More young people are using marijuana than ever before. In fact, the National Institute of Drug Abuse (NIDA) reports that more than 21 percent of high school seniors have used marijuana over the last month. Even worse, nearly 6 percent of the teens reported daily use.
So, what’s causing the massive spike in underage pot smokers and what can parents do to keep them sober?
Pinpointing the Problem
As it turns out, there is no one significant incident we can point to and blame for the spike in weed-smoking teenagers. In truth, the blame can be equally shared among a number of situational incidents.
One of the largest problems, however, is a growing trend in the way our nation’s young adults view pot. Most fail to recognize the negative issues or dangers associated with the use of marijuana. Need some statistics to back that theory up? Well, how about this one: Nearly 64 percent of all high school seniors share the belief that regular marijuana use poses no great risk at all.
Of course, there are plenty of negative consequences associated with smoking marijuana, some of which include declines in attention, memory and learning abilities. Chronic smokers who use high doses of marijuana can also experience psychosis or panic attacks. And those who suffer from schizophrenia or other mental illnesses often find that smoking pot actually makes the symptoms of these disorders worse.
Starting an Honest Conversation with Teens
If you’re concerned your child might be using marijuana, it’s time to take action. Don’t wait around to see what happens or hold your tongue out of fear. Your teen needs guidance; as a parent, it’s your job to provide them with support and wisdom.
If you’re ready to talk with your teen about the dangers of weed and establish an open the line of communication, keep the following five tips in mind:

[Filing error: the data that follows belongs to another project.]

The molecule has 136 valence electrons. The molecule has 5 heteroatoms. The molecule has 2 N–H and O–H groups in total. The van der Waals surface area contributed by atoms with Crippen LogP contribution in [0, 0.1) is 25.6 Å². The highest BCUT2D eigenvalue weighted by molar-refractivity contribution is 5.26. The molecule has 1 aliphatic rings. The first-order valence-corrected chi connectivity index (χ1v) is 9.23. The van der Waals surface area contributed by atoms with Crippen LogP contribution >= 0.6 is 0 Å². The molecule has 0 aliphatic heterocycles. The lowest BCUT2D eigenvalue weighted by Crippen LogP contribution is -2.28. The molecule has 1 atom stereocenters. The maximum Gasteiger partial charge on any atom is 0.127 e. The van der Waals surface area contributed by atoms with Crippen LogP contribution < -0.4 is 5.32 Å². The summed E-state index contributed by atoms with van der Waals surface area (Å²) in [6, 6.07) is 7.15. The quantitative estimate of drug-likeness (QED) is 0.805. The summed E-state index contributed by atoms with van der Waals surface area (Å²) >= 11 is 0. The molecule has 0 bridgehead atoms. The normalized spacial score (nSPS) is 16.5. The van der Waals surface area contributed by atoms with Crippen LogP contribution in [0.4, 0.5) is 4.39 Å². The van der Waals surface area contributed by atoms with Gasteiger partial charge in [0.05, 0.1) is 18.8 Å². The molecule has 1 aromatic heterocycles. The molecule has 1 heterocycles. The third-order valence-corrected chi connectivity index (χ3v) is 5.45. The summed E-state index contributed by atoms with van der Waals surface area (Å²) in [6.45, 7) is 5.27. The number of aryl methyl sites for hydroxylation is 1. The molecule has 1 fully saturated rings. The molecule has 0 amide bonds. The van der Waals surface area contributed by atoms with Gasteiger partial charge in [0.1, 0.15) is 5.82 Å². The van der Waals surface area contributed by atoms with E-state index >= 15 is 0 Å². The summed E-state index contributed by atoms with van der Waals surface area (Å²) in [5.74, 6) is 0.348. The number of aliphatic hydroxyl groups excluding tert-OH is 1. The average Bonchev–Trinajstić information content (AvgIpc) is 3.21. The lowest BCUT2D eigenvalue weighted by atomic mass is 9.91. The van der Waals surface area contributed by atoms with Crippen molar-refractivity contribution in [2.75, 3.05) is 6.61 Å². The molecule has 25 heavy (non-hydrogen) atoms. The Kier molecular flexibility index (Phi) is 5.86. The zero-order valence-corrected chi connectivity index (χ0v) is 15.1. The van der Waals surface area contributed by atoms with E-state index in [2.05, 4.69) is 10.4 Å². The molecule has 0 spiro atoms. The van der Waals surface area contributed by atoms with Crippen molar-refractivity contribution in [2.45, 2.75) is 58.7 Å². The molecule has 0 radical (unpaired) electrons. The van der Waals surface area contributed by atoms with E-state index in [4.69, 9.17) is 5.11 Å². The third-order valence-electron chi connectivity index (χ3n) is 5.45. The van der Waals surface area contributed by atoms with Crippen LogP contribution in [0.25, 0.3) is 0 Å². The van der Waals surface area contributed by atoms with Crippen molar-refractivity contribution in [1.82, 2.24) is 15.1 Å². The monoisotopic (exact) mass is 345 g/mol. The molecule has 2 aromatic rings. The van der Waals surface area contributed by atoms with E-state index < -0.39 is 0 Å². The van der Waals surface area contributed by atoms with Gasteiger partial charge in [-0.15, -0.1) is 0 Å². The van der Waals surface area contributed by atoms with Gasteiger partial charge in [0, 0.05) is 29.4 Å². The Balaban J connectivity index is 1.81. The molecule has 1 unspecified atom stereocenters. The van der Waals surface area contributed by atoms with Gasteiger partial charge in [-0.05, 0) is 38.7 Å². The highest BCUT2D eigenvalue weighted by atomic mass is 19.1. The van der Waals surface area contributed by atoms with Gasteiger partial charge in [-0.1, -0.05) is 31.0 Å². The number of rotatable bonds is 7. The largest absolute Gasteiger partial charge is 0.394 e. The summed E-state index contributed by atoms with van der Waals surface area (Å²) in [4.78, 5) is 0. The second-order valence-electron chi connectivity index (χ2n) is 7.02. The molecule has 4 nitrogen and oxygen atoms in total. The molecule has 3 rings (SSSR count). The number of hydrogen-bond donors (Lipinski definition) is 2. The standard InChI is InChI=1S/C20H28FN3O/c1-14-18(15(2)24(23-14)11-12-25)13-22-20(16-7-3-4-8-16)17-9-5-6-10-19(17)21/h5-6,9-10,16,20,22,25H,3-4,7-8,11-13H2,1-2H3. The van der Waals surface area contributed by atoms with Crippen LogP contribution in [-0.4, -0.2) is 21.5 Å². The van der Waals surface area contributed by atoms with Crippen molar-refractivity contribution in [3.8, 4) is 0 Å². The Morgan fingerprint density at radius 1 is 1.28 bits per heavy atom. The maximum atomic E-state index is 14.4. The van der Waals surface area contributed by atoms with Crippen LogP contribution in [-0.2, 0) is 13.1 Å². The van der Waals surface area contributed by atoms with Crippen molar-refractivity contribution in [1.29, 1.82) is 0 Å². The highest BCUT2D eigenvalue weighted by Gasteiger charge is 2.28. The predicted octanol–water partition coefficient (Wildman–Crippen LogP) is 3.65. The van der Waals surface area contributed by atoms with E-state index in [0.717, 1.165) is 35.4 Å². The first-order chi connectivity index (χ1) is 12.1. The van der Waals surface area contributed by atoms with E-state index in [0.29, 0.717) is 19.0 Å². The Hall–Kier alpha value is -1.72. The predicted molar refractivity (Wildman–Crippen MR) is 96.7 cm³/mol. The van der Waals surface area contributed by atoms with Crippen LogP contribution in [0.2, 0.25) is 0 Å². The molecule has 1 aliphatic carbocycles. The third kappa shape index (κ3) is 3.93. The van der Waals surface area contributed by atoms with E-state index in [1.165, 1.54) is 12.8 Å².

- Make Honesty a Priority – Many teens aren’t open with their parents about their marijuana use for fear of being punished. Let them know they can be honest about their past drug use, (if any) and that no repercussions will come from it.
- Be Open About Your Own Drug Use – Most people have tried pot at least once in their lifetime. Being open about your own use can make this talk feel more like a conversation and less like a lecture. If you’ve never smoked pot, tell them about your experiences with peer pressure around drugs.
- Present the Facts – Give your child information about the dangers of marijuana and why it’s addictive. You can also present studies that show pot use being associated with school failure and impaired driving abilities, among other issues.
- Pick a Good Time – Don’t bring this up in the middle of a separate dispute or argument. Wait for a calm moment when your child is in good spirits to have the conversation. You can also wait for a relevant moment, such as catching the smell of marijuana on a walk or drive.
- Try to Understand – If your child admits to marijuana use, learn why they feel it’s necessary? Are they experiencing issues at school? Using it to manage depression? In most cases, drug use is simply masking a deeper issue.
Doing Whatever’s Necessary
As a parent, it's your job to protect your children from harm and ensure he or she has the necessary tools to make smart and informed decisions. And sometimes that means taking drastic action to protect your teen from setting out on the path toward addiction.
If you think that your teen has developed a marijuana addiction, you are in a position to take necessary action. As a parent, you can legally force a child under the age of 18 to attend inpatient addiction treatment. Of course, forced rehab should be considered a last-resort option when all other methods have been exhausted. And though you may be labeled "the bad guy" for a little while, your teenager will be alive and well...and that's what matters.
For now, however, all you need to do is start with a conversation. It could prove be to highly beneficial not only for them, but also for you.
Additional Reading: Talking to Your Kids about Drinking? 7 Valuable Conversation Tips
Image Source: pixgood.com, deviantart.com